Ever since The Wasp Factory first bent readers' minds in 1984, prolific Scottish author Banks has tantalized and terrified with his eerily accurate representations of humanity at its twisted best and worst.
Lighter in mood than some of his previous novels, The Business, a bestseller in Great Britain, is still shot through with sinister undertones.
In a recognizable but slightly tilted 1998, Kathryn Telman works for the Business, a mysterious corporation that predates the Christian church and at one point owned the Roman Empire. Plucked from poverty in West Scotland at the age of eight, she has been groomed for the fast track ever since.
Thirty years later, despite her power, money and success, she is finally beginning to wonder just what the Business is all about. Why was she pulled out of Scotland just as she noticed something amiss at a subsidiary chip factory? Why has she been summoned by a munitions-collecting higher-up to talk his nephew out of writing an incendiary anti-Islamic screenplay? Why has the Business's sinister head of security sent her a dirty DVD showing the wife of Kathryn's colleague and secret love in an illicit tryst? And why suddenly appoint her "ambassador" to Thulahn, a remote Himalayan principality the Business is buying in order to gain its own seat in the U.N.?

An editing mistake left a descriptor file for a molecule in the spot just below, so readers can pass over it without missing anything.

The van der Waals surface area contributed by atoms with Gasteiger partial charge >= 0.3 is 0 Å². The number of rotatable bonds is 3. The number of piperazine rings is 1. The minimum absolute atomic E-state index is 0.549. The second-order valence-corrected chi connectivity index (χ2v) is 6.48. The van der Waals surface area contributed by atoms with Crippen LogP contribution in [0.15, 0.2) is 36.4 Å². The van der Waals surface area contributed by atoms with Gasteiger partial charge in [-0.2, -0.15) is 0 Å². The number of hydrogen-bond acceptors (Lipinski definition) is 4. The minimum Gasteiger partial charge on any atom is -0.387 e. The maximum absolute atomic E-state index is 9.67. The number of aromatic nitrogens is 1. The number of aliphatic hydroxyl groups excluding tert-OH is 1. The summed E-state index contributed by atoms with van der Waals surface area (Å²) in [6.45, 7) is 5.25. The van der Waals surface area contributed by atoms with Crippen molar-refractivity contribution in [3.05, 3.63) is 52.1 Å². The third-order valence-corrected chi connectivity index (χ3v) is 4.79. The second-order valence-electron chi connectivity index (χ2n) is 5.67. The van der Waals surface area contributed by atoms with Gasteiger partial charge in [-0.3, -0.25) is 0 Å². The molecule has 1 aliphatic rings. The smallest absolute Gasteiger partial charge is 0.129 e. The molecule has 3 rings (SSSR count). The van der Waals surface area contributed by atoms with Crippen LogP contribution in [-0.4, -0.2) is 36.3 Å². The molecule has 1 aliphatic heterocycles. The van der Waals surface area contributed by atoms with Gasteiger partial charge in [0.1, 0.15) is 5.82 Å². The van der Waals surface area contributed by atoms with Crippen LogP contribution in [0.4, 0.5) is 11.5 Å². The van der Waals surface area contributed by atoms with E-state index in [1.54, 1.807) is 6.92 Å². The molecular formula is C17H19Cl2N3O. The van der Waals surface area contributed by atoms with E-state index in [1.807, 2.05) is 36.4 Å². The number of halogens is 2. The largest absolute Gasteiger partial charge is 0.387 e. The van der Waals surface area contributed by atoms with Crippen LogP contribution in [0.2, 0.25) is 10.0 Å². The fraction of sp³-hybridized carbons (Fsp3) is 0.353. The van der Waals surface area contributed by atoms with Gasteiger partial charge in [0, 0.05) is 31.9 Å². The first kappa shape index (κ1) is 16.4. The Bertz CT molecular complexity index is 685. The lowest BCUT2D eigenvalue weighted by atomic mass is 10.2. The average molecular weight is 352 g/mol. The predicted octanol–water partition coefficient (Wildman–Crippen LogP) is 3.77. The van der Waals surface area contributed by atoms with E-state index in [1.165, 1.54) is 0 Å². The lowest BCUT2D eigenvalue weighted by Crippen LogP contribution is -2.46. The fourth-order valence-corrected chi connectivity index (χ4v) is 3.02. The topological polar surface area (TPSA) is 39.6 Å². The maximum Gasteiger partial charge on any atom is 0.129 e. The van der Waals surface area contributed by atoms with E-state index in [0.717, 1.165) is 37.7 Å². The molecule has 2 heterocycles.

Banks offers a hilarious look at international corporate culture and the insatiable avarice that drives it, but he suggests the positive potential of globalization, too. Less overtly eccentric and sensationalistic than favorites like The Wasp Factory and A Song of Stone, the novel is a clever, genre-bending pleasure.